The decline is far more pronounced in the Flagler region than in the state, strongly suggesting that the introduction of front-line life-saving measures, combined with stricter state rules on prescription drugs, is having an effect.
Gov. DeSantis has championed the legislation as a way to curb prescription drug costs. But his effort continues to draw opposition from representatives of the pharmaceutical industry who say importing drugs could increase the amount of unsafe and counterfeit drugs.
Deaths related to heroin and fentanyl use are rising locally, and deaths related to prescription drugs spiked 22 percent as the region proves not immune to the opioid crisis.
Savannah Deangelis of Palm Coast, a Matanzas High graduate, overdosed in late October after being expelled from a recovery program in dubious circumstances after the hurricane.
Palm Coast’s Joseph Colon, 34, has been in and out of jail and prison over drug dealing for years, but his arrest on heroin and fentanyl trafficking charges masks the much broader, more legal source of the crisis.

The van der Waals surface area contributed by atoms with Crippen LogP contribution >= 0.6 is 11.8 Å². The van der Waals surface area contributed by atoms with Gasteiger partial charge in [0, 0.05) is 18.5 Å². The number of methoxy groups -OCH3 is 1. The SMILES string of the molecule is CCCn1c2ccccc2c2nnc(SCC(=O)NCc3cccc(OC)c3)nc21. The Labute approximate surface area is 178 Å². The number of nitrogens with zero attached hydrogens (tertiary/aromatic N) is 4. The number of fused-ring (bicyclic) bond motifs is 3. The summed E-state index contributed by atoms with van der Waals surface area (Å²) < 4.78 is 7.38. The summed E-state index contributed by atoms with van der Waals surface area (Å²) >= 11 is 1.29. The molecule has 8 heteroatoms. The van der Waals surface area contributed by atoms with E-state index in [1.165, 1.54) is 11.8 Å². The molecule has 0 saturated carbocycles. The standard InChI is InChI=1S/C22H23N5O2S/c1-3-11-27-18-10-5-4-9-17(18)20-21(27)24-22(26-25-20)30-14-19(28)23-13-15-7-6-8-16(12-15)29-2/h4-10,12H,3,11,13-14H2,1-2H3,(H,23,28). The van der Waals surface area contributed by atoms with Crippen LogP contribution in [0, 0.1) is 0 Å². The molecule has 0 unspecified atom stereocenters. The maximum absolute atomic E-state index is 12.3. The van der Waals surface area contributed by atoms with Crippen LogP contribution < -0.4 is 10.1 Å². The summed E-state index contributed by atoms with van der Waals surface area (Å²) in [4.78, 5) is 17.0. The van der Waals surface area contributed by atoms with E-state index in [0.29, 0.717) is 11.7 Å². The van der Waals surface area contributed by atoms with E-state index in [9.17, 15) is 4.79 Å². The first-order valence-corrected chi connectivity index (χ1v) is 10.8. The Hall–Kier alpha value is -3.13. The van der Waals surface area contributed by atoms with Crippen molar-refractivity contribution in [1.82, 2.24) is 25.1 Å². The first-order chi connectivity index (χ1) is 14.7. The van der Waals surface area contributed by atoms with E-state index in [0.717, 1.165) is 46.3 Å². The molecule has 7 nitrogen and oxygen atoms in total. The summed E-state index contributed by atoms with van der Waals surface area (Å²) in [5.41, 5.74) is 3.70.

A combination of short-term intensive treatment beds, long-term outpatient services and medically assisted treatment could be the blueprint for a solution, a powerful lawmaker says.
Doctors would be limited to prescribing seven days’ worth of opioids for patients with acute pain and would have to check a statewide database before ordering most prescription pain medications.
The concern is that performing more than the recommended limit of 325 autopsies in a year, in addition to other duties such as testifying in court, could result in errors.
A 30-year-old woman was arrested while her 5-year-old son slept in a bedroom sheriff’s deputies said was stashed with hundreds of oxycodone pills, bags of pot and close to $9,000 in cash.
In the four-county district that includes Flagler, only two heroin-deaths deaths were recorded in 2015, eight deaths were attributed to fentanyl, and 43 to prescription drugs overall.